Batári-Crivelli fragment, Museum of Applied Arts, BudapestEdit

The animal carpet fragment is approximately half the original size. Its field contains two large, 16-pointed star medallions of identical design which both include an eight-pointed star within an octagon. In every second segment of the medallions two birds appear, alternating with two four-legged animals. The field between the medallions is ornamented with smaller rosettes and eight-pointed stars. Each corner contains a mosque lamp ornament. In the center of the long side an octagonal smaller medallion is inserted. The Batári-Crivelli fragment resembles the "Dragon and Phoenix" and "Marby" rugs in having a yellow ground and two large medallions as the main element of design. Chromatographic analysis of the dyes revealed yellow from an undefined plant, indigo blue, madder (Rubia tinctorum) red, a blue green derived from indigo, Dyer's weed (Reseda luteola), and Dyer's sage (Salvia fruticosa), dark brown and undyed, ivory wool.[11] During the 13th International Congress of Turkish Art, held in Budapest on 3 September 2007, the fragment was renamed in honour of Ferenc Batári, the late curator of the carpet and textile department of the museum.

Other animal carpets are at the Museum of Islamic Art, Doha and in private collections.

Animal carpets in Renaissance paintingEdit

Animal-style carpets begin to appear in Italian paintings in the 14th, and continue to be depicted in Western European paintings throughout the 15th century. They represent the earliest Oriental carpets which were identified in Renaissance painting. The comparison of animal-style carpets on Renaissance paintings, for which the painter and the date of origin are often known, allows for the determination of a "terminus ante quem" date for existing carpets of similar design. Wilhelm von Bode identified a carpet on Domenico di Bartolo's 1440 painting The Marriage of the Foundlings with marked similarities to the "Dragon and Phoenix" carpet. This marks the beginning of the "ante quem" method, which was subsequently further elaborated by the "Berlin School" of History of Islamic Art. By this method, a variety of existing carpets could be dated by comparison to their painted counterparts.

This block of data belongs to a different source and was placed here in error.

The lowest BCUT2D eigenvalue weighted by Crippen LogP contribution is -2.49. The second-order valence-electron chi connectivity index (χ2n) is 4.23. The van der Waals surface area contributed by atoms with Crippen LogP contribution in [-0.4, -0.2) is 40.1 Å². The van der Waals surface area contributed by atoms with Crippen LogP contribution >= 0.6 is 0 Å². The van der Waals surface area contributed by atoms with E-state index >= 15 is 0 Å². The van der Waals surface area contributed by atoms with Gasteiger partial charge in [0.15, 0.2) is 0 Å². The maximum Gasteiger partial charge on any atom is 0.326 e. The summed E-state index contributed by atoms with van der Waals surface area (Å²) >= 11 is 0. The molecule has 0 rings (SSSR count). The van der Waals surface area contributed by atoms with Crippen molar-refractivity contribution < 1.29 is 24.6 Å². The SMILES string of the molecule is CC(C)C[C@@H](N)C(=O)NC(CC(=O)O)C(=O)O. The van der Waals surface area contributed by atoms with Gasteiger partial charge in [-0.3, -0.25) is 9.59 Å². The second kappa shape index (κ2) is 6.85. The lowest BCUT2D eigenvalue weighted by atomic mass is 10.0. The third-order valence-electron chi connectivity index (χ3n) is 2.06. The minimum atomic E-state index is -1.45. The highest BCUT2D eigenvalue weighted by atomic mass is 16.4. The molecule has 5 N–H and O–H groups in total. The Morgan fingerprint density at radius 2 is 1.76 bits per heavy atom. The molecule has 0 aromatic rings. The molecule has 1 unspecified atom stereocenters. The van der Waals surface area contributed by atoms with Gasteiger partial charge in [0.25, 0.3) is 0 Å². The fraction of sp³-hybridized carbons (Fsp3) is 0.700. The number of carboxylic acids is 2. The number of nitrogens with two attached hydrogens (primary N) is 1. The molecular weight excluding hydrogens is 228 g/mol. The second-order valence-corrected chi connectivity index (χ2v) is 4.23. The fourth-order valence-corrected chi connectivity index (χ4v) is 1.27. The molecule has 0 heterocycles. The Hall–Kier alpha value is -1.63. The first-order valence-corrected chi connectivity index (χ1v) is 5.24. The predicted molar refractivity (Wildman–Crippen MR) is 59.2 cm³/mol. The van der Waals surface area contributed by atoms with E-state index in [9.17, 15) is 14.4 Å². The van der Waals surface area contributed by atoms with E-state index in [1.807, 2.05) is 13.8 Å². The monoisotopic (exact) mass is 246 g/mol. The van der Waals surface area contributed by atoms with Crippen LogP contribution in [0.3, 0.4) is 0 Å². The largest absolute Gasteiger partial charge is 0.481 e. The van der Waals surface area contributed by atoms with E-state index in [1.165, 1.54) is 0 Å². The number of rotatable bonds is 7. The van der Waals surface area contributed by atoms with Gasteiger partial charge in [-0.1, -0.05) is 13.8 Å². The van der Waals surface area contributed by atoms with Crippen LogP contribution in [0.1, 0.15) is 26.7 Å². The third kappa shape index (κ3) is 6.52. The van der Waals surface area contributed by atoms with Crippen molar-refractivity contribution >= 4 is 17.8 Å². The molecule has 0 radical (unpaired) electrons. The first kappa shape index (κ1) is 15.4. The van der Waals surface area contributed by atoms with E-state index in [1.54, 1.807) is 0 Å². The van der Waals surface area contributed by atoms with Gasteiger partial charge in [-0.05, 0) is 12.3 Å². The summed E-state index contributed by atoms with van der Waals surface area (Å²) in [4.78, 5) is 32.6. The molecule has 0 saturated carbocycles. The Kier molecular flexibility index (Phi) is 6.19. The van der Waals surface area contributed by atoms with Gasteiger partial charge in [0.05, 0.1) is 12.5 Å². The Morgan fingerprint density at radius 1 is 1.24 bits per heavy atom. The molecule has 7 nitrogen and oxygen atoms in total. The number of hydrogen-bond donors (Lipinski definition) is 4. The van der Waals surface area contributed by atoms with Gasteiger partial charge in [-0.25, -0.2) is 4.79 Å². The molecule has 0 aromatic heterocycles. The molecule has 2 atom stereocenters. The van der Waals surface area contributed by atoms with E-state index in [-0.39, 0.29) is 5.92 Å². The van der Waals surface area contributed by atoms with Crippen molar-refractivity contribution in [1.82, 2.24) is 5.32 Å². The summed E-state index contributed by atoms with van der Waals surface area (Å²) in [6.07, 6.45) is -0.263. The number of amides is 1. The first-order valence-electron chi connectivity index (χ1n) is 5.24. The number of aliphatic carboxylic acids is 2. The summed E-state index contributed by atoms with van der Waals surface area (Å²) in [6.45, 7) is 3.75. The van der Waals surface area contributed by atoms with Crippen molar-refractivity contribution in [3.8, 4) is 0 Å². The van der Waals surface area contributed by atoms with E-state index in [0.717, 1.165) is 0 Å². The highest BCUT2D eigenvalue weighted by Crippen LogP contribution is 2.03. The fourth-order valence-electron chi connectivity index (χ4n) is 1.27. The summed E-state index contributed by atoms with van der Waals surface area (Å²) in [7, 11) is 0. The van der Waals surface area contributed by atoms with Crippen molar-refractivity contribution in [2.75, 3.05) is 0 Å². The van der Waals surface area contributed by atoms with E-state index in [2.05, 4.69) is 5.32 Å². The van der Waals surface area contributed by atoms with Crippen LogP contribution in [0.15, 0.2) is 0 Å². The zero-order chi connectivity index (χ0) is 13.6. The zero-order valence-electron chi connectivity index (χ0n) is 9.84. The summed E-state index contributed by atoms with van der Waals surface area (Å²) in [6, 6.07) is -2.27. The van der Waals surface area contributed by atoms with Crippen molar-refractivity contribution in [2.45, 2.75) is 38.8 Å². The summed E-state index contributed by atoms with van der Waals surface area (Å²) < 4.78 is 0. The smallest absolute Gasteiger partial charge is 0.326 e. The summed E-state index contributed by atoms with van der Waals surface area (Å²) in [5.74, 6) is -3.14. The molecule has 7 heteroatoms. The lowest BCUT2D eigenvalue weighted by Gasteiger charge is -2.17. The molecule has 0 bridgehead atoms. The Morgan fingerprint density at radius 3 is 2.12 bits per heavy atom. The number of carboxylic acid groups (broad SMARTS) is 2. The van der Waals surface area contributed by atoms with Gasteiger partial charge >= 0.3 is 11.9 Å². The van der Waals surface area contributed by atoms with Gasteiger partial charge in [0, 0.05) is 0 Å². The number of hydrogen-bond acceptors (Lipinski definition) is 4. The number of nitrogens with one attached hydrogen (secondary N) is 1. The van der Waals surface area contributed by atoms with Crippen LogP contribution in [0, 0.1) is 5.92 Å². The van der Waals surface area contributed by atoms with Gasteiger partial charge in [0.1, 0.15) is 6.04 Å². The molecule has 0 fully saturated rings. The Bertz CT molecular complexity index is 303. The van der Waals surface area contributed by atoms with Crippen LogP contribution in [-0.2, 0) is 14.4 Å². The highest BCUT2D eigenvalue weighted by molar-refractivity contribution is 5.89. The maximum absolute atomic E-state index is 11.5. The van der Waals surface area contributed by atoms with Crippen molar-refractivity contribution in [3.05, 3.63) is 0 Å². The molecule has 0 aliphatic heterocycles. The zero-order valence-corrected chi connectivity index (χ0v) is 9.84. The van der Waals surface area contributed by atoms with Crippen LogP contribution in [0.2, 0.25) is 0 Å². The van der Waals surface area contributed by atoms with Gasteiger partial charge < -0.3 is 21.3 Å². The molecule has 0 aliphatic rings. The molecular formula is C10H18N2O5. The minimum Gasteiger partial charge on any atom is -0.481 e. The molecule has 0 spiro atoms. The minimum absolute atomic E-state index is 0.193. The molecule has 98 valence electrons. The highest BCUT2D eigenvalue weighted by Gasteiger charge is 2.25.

The illustrated rugs are generally drawn by the early Renaissance painters in a simplified manner, compared to the original carpet designs. The artists may sometimes have painted the animals out of their imagination, but the general appearance of the painted rugs still resembles the originals.[12]

A general compositional analysis of the animal-style rugs from Renaissance paintings was first developed by Kurt Erdmann.[13] The field of animal carpets is usually divided into rectangular compartments, large or small. Each compartment contains an octagon, which in turn contains animal figures of four types:

  1. "Heraldic" animals, including single- or double-headed eagles;
  2. A pair of birds and a tree;
  3. Single birds or quadrupeds in a geometric frame;
  4. Paired animals within a frame, sometimes depicted in combat.

14th centuryEdit